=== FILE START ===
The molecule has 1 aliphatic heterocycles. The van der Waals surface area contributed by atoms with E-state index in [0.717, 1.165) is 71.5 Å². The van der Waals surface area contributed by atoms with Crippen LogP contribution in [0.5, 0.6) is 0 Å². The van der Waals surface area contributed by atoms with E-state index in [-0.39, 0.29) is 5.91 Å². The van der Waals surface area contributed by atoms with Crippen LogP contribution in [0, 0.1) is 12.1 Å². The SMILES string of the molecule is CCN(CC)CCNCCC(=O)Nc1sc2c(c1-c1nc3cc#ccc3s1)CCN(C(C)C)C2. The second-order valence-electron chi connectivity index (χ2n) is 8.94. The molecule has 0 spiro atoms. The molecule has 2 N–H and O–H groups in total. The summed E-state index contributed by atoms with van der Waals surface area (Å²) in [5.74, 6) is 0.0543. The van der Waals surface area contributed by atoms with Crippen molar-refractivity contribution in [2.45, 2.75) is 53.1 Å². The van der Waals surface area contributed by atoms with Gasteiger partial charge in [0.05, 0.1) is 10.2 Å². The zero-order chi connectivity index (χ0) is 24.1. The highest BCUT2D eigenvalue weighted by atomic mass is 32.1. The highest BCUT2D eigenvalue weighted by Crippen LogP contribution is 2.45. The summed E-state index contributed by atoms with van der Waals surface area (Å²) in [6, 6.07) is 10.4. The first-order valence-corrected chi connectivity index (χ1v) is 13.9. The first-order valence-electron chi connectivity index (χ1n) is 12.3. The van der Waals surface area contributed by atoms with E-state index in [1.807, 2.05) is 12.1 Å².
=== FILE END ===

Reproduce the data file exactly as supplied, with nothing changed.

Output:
The molecule has 1 aliphatic heterocycles. The van der Waals surface area contributed by atoms with E-state index in [0.717, 1.165) is 71.5 Å². The van der Waals surface area contributed by atoms with Crippen LogP contribution in [0.5, 0.6) is 0 Å². The van der Waals surface area contributed by atoms with E-state index in [-0.39, 0.29) is 5.91 Å². The van der Waals surface area contributed by atoms with Crippen LogP contribution in [0, 0.1) is 12.1 Å². The SMILES string of the molecule is CCN(CC)CCNCCC(=O)Nc1sc2c(c1-c1nc3cc#ccc3s1)CCN(C(C)C)C2. The second-order valence-electron chi connectivity index (χ2n) is 8.94. The molecule has 0 spiro atoms. The molecule has 2 N–H and O–H groups in total. The summed E-state index contributed by atoms with van der Waals surface area (Å²) in [5.74, 6) is 0.0543. The van der Waals surface area contributed by atoms with Crippen molar-refractivity contribution in [2.45, 2.75) is 53.1 Å². The van der Waals surface area contributed by atoms with Gasteiger partial charge in [0.05, 0.1) is 10.2 Å². The zero-order chi connectivity index (χ0) is 24.1. The highest BCUT2D eigenvalue weighted by atomic mass is 32.1. The highest BCUT2D eigenvalue weighted by Crippen LogP contribution is 2.45. The summed E-state index contributed by atoms with van der Waals surface area (Å²) in [6, 6.07) is 10.4. The first-order valence-corrected chi connectivity index (χ1v) is 13.9. The first-order valence-electron chi connectivity index (χ1n) is 12.3. The van der Waals surface area contributed by atoms with E-state index in [1.807, 2.05) is 12.1 Å².